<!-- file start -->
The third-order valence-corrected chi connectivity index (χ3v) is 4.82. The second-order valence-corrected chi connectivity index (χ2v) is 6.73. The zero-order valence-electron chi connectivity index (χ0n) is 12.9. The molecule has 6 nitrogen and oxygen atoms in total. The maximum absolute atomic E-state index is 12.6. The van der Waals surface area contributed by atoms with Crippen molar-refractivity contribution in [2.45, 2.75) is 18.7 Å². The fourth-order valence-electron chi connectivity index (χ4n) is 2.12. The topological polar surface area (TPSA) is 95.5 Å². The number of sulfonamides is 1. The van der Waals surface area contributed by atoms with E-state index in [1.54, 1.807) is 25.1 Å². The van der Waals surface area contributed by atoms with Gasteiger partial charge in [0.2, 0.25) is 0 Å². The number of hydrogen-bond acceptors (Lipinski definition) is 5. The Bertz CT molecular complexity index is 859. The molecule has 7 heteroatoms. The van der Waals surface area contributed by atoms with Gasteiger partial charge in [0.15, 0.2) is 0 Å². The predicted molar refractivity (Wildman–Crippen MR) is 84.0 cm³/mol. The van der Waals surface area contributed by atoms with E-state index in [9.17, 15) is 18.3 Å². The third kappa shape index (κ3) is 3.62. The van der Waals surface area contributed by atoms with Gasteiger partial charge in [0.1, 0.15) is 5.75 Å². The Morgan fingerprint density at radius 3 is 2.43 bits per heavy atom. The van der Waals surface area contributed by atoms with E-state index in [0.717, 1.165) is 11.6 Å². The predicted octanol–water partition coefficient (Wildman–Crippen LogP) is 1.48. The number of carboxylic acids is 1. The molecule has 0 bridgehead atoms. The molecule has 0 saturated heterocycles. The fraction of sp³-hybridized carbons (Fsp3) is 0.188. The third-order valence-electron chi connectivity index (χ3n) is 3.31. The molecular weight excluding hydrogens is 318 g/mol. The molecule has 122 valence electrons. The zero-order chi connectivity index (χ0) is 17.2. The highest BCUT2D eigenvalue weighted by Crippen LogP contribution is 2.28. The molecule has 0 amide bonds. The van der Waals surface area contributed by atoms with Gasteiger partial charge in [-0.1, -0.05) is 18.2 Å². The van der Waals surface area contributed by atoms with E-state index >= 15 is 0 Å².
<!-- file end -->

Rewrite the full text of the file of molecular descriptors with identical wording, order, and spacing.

The third-order valence-corrected chi connectivity index (χ3v) is 4.82. The second-order valence-corrected chi connectivity index (χ2v) is 6.73. The zero-order valence-electron chi connectivity index (χ0n) is 12.9. The molecule has 6 nitrogen and oxygen atoms in total. The maximum absolute atomic E-state index is 12.6. The van der Waals surface area contributed by atoms with Crippen molar-refractivity contribution in [2.45, 2.75) is 18.7 Å². The fourth-order valence-electron chi connectivity index (χ4n) is 2.12. The topological polar surface area (TPSA) is 95.5 Å². The number of sulfonamides is 1. The van der Waals surface area contributed by atoms with E-state index in [1.54, 1.807) is 25.1 Å². The van der Waals surface area contributed by atoms with Gasteiger partial charge in [0.2, 0.25) is 0 Å². The number of hydrogen-bond acceptors (Lipinski definition) is 5. The Bertz CT molecular complexity index is 859. The molecule has 7 heteroatoms. The van der Waals surface area contributed by atoms with Gasteiger partial charge in [0.15, 0.2) is 0 Å². The predicted molar refractivity (Wildman–Crippen MR) is 84.0 cm³/mol. The van der Waals surface area contributed by atoms with E-state index in [9.17, 15) is 18.3 Å². The third kappa shape index (κ3) is 3.62. The van der Waals surface area contributed by atoms with Gasteiger partial charge in [0.1, 0.15) is 5.75 Å². The Morgan fingerprint density at radius 3 is 2.43 bits per heavy atom. The van der Waals surface area contributed by atoms with E-state index in [0.717, 1.165) is 11.6 Å². The predicted octanol–water partition coefficient (Wildman–Crippen LogP) is 1.48. The number of carboxylic acids is 1. The molecule has 0 bridgehead atoms. The molecule has 0 saturated heterocycles. The fraction of sp³-hybridized carbons (Fsp3) is 0.188. The third-order valence-electron chi connectivity index (χ3n) is 3.31. The molecular weight excluding hydrogens is 318 g/mol. The molecule has 122 valence electrons. The zero-order chi connectivity index (χ0) is 17.2. The highest BCUT2D eigenvalue weighted by Crippen LogP contribution is 2.28. The molecule has 0 amide bonds. The van der Waals surface area contributed by atoms with Gasteiger partial charge in [-0.1, -0.05) is 18.2 Å². The van der Waals surface area contributed by atoms with E-state index >= 15 is 0 Å².